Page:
Illinois ethics laws among the weakest in the nation
Former Lt. Gov. Sheila Simon says the state should require more financial disclosure from lawmakers during testimony Thursday before the Joint Commission on Ethics and Lobbying Reform at the Capitol in Springfield. (Capitol News Illinois photo by Peter Hancock)
Advocates urge stricter rules on conflicts of interest, financial disclosure
By PETER HANCOCK
Capitol News Illinois
SPRINGFIELD – Government reform advocates told a panel of state lawmakers Thursday that Illinois has some of the weakest governmental ethics rules in the country and that lawmakers should put more teeth into them if they hope to regain the trust of the public.
“For me, the disheartening part of all of it is not that so many lawmakers at all levels of government have strayed so far from the rules and have overshadowed the good work of ethical lawmakers, but that so many across our state kind of react to this news with a shrug,” said Georgia Logothetis, assistant director of the watchdog group Common Cause Illinois. “It’s a kind of disheartened acceptance that, well, this is just the way things work in Illinois.”
Logothetis was part of a panel of reform advocates who testified before the Joint Commission on Ethics and Lobbying Reform. The commission was formed last year in the wake of federal investigations that led to indictments against three sitting state lawmakers, two of whom have since resigned.
Thursday’s hearing, the third since the panel was formed, focused on the state’s Governmental Ethics Act, and specifically its provisions dealing with conflicts of interest and financial disclosure requirements.
While some states specifically prohibit lawmakers and other public officials from acting on issues in which they have a direct financial interest, Illinois has no such provision.
In fact, the only thing the Illinois law says about conflicts of interest is that when they arise, lawmakers “should consider the possibility of eliminating the interest causing the conflict.”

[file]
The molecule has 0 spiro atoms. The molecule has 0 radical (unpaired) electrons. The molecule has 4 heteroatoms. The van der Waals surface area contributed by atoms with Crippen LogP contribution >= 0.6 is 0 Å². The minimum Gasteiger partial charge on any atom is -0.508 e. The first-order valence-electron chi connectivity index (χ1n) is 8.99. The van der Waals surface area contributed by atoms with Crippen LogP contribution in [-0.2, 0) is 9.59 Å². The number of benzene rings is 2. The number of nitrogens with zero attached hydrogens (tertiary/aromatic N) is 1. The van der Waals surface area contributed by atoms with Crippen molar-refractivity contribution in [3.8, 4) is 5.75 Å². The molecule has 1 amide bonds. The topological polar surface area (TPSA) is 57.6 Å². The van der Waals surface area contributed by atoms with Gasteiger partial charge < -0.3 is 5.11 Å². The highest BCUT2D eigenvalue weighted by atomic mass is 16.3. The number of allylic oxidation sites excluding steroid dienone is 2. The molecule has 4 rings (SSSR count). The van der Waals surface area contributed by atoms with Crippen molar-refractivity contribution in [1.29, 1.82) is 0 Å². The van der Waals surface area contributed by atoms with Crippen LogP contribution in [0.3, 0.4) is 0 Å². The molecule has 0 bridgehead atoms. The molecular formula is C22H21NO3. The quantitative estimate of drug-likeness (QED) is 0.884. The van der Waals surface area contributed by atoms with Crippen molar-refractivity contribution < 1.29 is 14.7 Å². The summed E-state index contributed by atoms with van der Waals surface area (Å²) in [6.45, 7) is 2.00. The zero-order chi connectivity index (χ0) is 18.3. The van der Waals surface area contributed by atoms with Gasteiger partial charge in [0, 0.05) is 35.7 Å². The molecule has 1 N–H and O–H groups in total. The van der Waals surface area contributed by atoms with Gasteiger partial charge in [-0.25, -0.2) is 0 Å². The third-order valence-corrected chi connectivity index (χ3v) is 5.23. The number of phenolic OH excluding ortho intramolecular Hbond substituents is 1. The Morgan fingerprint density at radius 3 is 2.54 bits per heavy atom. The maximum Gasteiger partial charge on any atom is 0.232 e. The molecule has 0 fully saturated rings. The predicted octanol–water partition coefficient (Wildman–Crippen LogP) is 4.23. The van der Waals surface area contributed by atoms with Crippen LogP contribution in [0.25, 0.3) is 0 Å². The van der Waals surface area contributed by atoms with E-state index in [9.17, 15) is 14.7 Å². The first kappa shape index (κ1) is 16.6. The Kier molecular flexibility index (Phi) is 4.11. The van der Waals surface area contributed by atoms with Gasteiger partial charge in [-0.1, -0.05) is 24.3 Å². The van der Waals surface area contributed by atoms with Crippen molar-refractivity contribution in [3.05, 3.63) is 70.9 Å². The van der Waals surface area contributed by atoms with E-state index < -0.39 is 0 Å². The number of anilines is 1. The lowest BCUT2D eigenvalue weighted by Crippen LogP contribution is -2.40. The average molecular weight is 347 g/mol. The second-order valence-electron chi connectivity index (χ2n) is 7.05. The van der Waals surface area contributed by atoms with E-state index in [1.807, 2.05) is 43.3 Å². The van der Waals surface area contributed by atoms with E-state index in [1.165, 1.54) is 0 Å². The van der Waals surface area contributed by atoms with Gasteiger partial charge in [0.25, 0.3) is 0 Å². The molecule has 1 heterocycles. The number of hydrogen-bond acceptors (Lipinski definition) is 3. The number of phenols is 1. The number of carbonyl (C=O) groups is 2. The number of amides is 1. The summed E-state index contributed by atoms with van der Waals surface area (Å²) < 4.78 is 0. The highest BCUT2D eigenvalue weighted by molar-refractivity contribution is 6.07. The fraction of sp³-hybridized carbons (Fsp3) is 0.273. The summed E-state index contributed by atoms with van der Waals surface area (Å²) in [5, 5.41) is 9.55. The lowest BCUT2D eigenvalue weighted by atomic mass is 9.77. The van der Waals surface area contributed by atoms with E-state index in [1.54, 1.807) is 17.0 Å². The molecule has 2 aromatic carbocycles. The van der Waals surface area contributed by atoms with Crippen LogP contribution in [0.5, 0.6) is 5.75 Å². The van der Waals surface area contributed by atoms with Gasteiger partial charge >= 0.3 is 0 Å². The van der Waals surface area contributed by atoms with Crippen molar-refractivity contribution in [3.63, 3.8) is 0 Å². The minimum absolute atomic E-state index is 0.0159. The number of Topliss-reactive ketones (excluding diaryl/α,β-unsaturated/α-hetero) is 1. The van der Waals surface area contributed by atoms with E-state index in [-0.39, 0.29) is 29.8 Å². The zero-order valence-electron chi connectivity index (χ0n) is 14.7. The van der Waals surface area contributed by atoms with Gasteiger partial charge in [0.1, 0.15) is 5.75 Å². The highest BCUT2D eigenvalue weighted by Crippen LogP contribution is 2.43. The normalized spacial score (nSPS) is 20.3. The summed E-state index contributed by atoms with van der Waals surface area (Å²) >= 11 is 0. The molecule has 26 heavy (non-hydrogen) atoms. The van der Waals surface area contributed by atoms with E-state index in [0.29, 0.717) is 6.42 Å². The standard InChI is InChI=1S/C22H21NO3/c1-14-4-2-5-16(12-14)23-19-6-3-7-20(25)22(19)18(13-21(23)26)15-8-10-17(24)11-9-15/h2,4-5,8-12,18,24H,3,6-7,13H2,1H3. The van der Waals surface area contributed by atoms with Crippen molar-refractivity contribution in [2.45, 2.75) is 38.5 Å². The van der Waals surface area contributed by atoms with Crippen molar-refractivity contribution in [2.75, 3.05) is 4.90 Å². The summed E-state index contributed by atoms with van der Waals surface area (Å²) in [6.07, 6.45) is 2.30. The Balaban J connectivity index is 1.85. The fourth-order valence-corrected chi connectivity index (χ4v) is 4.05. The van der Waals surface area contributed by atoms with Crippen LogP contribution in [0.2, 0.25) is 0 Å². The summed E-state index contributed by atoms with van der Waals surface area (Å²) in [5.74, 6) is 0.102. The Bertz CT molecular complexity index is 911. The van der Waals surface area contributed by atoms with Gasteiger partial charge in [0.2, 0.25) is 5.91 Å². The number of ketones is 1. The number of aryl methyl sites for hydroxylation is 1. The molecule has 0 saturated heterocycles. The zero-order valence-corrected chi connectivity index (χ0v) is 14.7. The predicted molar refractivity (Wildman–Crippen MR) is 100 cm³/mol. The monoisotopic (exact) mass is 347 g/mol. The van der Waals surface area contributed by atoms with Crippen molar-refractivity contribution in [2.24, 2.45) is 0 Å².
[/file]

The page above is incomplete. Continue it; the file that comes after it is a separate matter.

“If that is not feasible,” the statute continues, “he should consider the possibility of abstaining from such official action.”
Marie Dillon, policy director for the Better Government Association, a Chicago-based advocacy group, said that law was the result of a 1965 study commission that initially recommended mandatory rules, along with penalties and public reporting for violators. Those suggestions were rejected by lawmakers at the time.
“So, we ended up with a law that leaves it up to individual legislators to decide if they have a conflict of interest and, if so, what to do about it,” Dillon said. “As a taxpayer, I have to say emphatically, that’s not good enough.”
Nicholas Birdsong, a policy specialist for the National Conference of State Legislatures, said conflict of interest laws vary widely among the states. He said 35 states require lawmakers to recuse themselves from votes in which they have a conflict of interest and 13 states, including Illinois, leave the decision up to the lawmaker.
In Tennessee, where the rules are different in each chamber, the state House has a mandatory recusal policy and the state Senate has a discretionary policy. Utah, Birdsong said, requires legislators to vote if they are present, regardless of whether they have a conflict.